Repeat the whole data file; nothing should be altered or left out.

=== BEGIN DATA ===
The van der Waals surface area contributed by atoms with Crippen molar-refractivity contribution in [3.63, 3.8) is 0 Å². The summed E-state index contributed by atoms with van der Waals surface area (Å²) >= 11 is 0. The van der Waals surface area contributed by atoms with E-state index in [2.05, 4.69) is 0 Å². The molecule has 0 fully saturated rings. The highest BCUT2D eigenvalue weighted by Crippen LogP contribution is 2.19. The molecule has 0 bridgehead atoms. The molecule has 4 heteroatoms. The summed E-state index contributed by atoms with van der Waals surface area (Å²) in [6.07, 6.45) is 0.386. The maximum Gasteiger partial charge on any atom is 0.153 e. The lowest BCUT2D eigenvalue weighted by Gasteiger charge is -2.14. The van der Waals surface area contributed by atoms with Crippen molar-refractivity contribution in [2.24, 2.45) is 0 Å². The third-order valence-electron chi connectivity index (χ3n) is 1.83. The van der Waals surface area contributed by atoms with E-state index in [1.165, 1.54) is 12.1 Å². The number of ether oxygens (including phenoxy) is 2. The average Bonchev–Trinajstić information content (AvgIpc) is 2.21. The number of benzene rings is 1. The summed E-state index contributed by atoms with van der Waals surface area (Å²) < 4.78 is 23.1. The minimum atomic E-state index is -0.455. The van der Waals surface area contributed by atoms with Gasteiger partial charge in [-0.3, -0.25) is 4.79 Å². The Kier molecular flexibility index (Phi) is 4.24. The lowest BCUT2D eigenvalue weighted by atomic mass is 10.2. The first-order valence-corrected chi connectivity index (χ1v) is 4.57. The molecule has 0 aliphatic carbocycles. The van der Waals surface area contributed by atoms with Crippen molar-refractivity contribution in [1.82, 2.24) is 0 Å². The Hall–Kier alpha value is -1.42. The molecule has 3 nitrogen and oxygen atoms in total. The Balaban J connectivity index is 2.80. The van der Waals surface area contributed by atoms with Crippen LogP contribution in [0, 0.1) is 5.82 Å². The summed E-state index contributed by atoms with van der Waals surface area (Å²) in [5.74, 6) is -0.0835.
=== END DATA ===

The van der Waals surface area contributed by atoms with Crippen molar-refractivity contribution in [3.63, 3.8) is 0 Å². The summed E-state index contributed by atoms with van der Waals surface area (Å²) >= 11 is 0. The van der Waals surface area contributed by atoms with E-state index in [2.05, 4.69) is 0 Å². The molecule has 0 fully saturated rings. The highest BCUT2D eigenvalue weighted by Crippen LogP contribution is 2.19. The molecule has 0 bridgehead atoms. The molecule has 4 heteroatoms. The summed E-state index contributed by atoms with van der Waals surface area (Å²) in [6.07, 6.45) is 0.386. The maximum Gasteiger partial charge on any atom is 0.153 e. The lowest BCUT2D eigenvalue weighted by Gasteiger charge is -2.14. The van der Waals surface area contributed by atoms with Crippen molar-refractivity contribution in [2.24, 2.45) is 0 Å². The third-order valence-electron chi connectivity index (χ3n) is 1.83. The van der Waals surface area contributed by atoms with E-state index in [1.165, 1.54) is 12.1 Å². The number of ether oxygens (including phenoxy) is 2. The average Bonchev–Trinajstić information content (AvgIpc) is 2.21. The number of benzene rings is 1. The summed E-state index contributed by atoms with van der Waals surface area (Å²) < 4.78 is 23.1. The minimum atomic E-state index is -0.455. The van der Waals surface area contributed by atoms with Gasteiger partial charge in [-0.3, -0.25) is 4.79 Å². The Kier molecular flexibility index (Phi) is 4.24. The lowest BCUT2D eigenvalue weighted by atomic mass is 10.2. The first-order valence-corrected chi connectivity index (χ1v) is 4.57. The molecule has 0 aliphatic carbocycles. The van der Waals surface area contributed by atoms with Crippen molar-refractivity contribution in [1.82, 2.24) is 0 Å². The Hall–Kier alpha value is -1.42. The molecule has 3 nitrogen and oxygen atoms in total. The Balaban J connectivity index is 2.80. The van der Waals surface area contributed by atoms with Crippen LogP contribution in [0, 0.1) is 5.82 Å². The summed E-state index contributed by atoms with van der Waals surface area (Å²) in [5.74, 6) is -0.0835.